> great and getting better.
> Therefore, our source distributions are basically just source trees +
> a mechanism for signing.
> Finally: we explicitly do *not* have any concept of "depending on a
> source distribution". As in other systems like Debian, dependencies
> are always phrased in terms of binary distributions (wheels), and when
> a user runs something like ``pip install <package>``, then the
> long-run plan is that <package> and all its transitive dependencies
> should be available as wheels in a package index. But this is not yet
> realistic, so as a transitional / backwards-compatibility measure, we
> provide a simple mechanism for ``pip install <package>`` to handle
> cases where <package> is provided only as a source distribution.
> Source trees
> ============
> We retroactively declare the legacy source tree format involving
> ``setup.py`` to be "version 0". We don't try to specify it further;
> its de facto specification is encoded in the source code of
> ``distutils``, ``setuptools``, ``pip``, and other tools.
> A version 1-or-greater format source tree can be identified by the
> presence of a file ``_pypackage/_pypackage.cfg``.
> If both ``_pypackage/_pypackage.cfg`` and ``setup.py`` are present,
> then we have a version 1+ source tree, i.e., ``setup.py`` is ignored.
> This is necessary because we anticipate that version 1+ source trees
> may want to contain a ``setup.py`` file for backwards compatibility,
> e.g.::
>     #!/usr/bin/env python
>     import sys
>     print("Don't call setup.py directly!")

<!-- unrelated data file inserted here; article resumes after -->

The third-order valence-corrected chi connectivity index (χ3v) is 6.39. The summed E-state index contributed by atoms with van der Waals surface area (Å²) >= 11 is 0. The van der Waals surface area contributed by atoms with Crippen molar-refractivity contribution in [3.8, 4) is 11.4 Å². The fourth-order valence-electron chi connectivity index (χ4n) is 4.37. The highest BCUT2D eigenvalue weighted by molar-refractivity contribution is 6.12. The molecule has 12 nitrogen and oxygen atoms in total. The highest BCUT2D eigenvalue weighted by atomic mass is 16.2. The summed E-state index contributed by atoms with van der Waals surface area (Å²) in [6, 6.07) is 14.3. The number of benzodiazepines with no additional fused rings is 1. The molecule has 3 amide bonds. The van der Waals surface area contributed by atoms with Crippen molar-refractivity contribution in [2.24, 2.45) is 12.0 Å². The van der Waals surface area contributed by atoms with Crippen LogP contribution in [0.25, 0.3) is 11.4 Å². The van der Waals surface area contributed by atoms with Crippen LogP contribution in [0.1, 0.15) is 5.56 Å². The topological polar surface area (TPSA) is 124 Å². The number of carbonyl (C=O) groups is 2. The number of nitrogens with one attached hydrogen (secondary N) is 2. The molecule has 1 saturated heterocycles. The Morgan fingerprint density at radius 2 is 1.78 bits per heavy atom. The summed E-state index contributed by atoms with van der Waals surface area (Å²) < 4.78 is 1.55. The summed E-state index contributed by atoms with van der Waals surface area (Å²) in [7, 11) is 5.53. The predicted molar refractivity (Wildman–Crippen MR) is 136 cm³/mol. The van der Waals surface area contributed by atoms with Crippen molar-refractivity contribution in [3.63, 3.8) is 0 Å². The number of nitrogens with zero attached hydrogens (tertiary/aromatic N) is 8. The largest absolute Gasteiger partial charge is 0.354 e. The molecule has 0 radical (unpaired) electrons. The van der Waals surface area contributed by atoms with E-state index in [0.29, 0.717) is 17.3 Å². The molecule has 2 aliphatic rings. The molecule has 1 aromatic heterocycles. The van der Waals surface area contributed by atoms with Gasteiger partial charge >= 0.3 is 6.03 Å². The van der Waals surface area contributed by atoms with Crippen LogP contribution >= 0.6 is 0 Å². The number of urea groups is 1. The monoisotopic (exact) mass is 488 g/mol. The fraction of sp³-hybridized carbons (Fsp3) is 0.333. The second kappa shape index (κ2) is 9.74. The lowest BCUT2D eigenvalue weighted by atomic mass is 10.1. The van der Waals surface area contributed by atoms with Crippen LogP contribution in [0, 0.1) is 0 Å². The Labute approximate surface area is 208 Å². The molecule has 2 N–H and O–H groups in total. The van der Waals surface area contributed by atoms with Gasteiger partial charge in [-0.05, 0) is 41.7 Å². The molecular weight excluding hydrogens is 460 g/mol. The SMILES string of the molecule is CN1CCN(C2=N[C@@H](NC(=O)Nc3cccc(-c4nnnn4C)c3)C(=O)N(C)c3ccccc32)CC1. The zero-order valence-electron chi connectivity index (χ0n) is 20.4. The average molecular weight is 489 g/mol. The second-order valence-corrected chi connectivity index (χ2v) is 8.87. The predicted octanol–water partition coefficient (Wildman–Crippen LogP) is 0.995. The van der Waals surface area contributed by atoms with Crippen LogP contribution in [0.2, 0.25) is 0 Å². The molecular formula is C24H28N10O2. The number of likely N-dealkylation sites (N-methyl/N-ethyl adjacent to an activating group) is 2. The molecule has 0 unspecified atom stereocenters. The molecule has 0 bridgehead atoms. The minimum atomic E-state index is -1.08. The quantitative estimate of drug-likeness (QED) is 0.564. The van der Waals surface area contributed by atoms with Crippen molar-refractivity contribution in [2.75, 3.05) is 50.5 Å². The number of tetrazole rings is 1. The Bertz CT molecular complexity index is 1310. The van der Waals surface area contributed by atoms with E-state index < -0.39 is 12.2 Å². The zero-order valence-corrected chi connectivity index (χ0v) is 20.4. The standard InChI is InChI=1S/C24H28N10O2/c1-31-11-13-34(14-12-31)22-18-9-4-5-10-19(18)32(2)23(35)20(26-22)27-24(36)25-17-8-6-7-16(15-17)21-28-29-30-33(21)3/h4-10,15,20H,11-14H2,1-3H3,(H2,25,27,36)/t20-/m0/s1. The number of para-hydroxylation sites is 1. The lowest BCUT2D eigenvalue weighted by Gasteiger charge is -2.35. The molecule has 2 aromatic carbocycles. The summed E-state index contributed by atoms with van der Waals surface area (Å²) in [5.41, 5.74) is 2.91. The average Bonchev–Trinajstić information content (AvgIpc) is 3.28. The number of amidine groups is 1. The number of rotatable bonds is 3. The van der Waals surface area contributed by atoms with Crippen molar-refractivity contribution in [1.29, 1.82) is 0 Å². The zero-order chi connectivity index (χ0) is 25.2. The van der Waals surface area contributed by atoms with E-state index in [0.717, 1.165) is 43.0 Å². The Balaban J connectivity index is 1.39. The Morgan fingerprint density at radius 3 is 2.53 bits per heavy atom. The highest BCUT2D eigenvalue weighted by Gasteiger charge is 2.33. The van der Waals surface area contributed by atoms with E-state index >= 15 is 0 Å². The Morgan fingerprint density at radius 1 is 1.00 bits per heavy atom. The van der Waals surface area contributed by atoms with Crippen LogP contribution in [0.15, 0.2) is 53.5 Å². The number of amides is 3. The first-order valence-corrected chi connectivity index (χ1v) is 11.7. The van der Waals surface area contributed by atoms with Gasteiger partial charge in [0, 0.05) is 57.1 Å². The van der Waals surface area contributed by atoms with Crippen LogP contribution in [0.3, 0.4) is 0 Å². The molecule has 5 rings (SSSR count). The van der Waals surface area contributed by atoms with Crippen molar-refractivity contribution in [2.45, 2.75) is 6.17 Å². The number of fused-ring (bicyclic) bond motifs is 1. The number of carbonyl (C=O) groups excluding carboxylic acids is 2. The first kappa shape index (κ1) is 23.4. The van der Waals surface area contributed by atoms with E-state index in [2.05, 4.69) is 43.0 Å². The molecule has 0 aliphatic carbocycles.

>     print("Use 'pip install .' instead!")
>     print("(You might have to upgrade pip first.)")
>     sys.exit(1)
> In the current version of the specification, the one file
> ``_pypackage/_pypackage.cfg`` is where pretty much all the action is
> (though see below). The motivation for putting it into a subdirectory
> is that:
> - the way of all standards is that cruft accumulates over time, so
> this way we pre-emptively have a place to put it,
> - real-world projects often accumulate build system cruft as well, so
> we might as well provide one obvious place to put it too.
> Of course this then creates the possibility of collisions between
> standard files and user files, and trying to teach arbitrary users not
> to scatter files around willy-nilly never works, so we adopt the
> convention that names starting with an underscore are reserved for
> official use, and non-underscored names are available for
> idiosyncratic use by individual projects.
> The alternative would be to simply place the main configuration file
> at the top-level, create the subdirectory only when specifically
> needed (most trees won't need it), and let users worry about finding